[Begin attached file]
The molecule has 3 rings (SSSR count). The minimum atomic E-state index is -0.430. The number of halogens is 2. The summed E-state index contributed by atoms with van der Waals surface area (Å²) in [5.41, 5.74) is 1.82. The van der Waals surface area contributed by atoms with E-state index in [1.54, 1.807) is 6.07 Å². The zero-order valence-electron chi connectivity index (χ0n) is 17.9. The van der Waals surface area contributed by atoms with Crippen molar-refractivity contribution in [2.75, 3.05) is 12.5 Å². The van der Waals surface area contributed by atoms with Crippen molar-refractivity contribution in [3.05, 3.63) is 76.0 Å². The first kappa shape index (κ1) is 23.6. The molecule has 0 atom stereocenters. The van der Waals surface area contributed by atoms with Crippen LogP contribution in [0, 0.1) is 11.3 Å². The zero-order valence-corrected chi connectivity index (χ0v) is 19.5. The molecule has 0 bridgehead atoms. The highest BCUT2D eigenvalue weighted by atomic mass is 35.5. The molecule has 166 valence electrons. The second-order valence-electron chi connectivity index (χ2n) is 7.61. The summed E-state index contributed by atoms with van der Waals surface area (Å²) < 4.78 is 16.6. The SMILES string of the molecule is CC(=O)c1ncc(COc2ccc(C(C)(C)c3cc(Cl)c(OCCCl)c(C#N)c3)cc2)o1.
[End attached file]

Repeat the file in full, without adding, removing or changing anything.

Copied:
The molecule has 3 rings (SSSR count). The minimum atomic E-state index is -0.430. The number of halogens is 2. The summed E-state index contributed by atoms with van der Waals surface area (Å²) in [5.41, 5.74) is 1.82. The van der Waals surface area contributed by atoms with E-state index in [1.54, 1.807) is 6.07 Å². The zero-order valence-electron chi connectivity index (χ0n) is 17.9. The van der Waals surface area contributed by atoms with Crippen molar-refractivity contribution in [2.75, 3.05) is 12.5 Å². The van der Waals surface area contributed by atoms with Crippen molar-refractivity contribution in [3.05, 3.63) is 76.0 Å². The first kappa shape index (κ1) is 23.6. The molecule has 0 atom stereocenters. The van der Waals surface area contributed by atoms with Crippen LogP contribution in [0, 0.1) is 11.3 Å². The zero-order valence-corrected chi connectivity index (χ0v) is 19.5. The molecule has 0 bridgehead atoms. The highest BCUT2D eigenvalue weighted by atomic mass is 35.5. The molecule has 166 valence electrons. The second-order valence-electron chi connectivity index (χ2n) is 7.61. The summed E-state index contributed by atoms with van der Waals surface area (Å²) < 4.78 is 16.6. The SMILES string of the molecule is CC(=O)c1ncc(COc2ccc(C(C)(C)c3cc(Cl)c(OCCCl)c(C#N)c3)cc2)o1.